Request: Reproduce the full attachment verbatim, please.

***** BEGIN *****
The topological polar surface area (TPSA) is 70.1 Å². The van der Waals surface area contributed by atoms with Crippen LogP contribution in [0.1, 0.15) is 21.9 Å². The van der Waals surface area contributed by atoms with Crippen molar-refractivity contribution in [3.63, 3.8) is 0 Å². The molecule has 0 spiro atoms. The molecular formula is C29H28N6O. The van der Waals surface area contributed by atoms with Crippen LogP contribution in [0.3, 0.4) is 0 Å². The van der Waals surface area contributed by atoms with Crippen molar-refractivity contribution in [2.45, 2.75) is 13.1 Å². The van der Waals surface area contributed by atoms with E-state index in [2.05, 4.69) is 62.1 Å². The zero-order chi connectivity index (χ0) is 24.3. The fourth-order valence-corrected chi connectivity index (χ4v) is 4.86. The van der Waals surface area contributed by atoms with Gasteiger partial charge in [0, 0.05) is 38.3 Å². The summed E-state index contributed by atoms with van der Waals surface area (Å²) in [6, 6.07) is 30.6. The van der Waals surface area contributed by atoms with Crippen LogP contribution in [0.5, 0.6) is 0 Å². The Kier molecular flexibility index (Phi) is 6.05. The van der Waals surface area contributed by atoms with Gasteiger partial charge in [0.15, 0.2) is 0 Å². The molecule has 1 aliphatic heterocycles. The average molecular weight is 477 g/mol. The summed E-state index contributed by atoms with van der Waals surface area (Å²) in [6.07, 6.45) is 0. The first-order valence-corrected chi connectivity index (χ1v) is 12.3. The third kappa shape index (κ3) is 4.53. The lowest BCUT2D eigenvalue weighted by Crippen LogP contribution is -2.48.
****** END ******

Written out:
The topological polar surface area (TPSA) is 70.1 Å². The van der Waals surface area contributed by atoms with Crippen LogP contribution in [0.1, 0.15) is 21.9 Å². The van der Waals surface area contributed by atoms with Crippen molar-refractivity contribution in [3.63, 3.8) is 0 Å². The molecule has 0 spiro atoms. The molecular formula is C29H28N6O. The van der Waals surface area contributed by atoms with Crippen LogP contribution in [0.3, 0.4) is 0 Å². The van der Waals surface area contributed by atoms with Crippen molar-refractivity contribution in [2.45, 2.75) is 13.1 Å². The van der Waals surface area contributed by atoms with E-state index in [2.05, 4.69) is 62.1 Å². The zero-order chi connectivity index (χ0) is 24.3. The fourth-order valence-corrected chi connectivity index (χ4v) is 4.86. The van der Waals surface area contributed by atoms with Gasteiger partial charge in [0, 0.05) is 38.3 Å². The summed E-state index contributed by atoms with van der Waals surface area (Å²) in [6, 6.07) is 30.6. The van der Waals surface area contributed by atoms with Crippen LogP contribution in [0.5, 0.6) is 0 Å². The Kier molecular flexibility index (Phi) is 6.05. The van der Waals surface area contributed by atoms with Gasteiger partial charge in [0.15, 0.2) is 0 Å². The molecule has 1 aliphatic heterocycles. The average molecular weight is 477 g/mol. The summed E-state index contributed by atoms with van der Waals surface area (Å²) in [6.07, 6.45) is 0. The first-order valence-corrected chi connectivity index (χ1v) is 12.3. The third kappa shape index (κ3) is 4.53. The lowest BCUT2D eigenvalue weighted by Crippen LogP contribution is -2.48.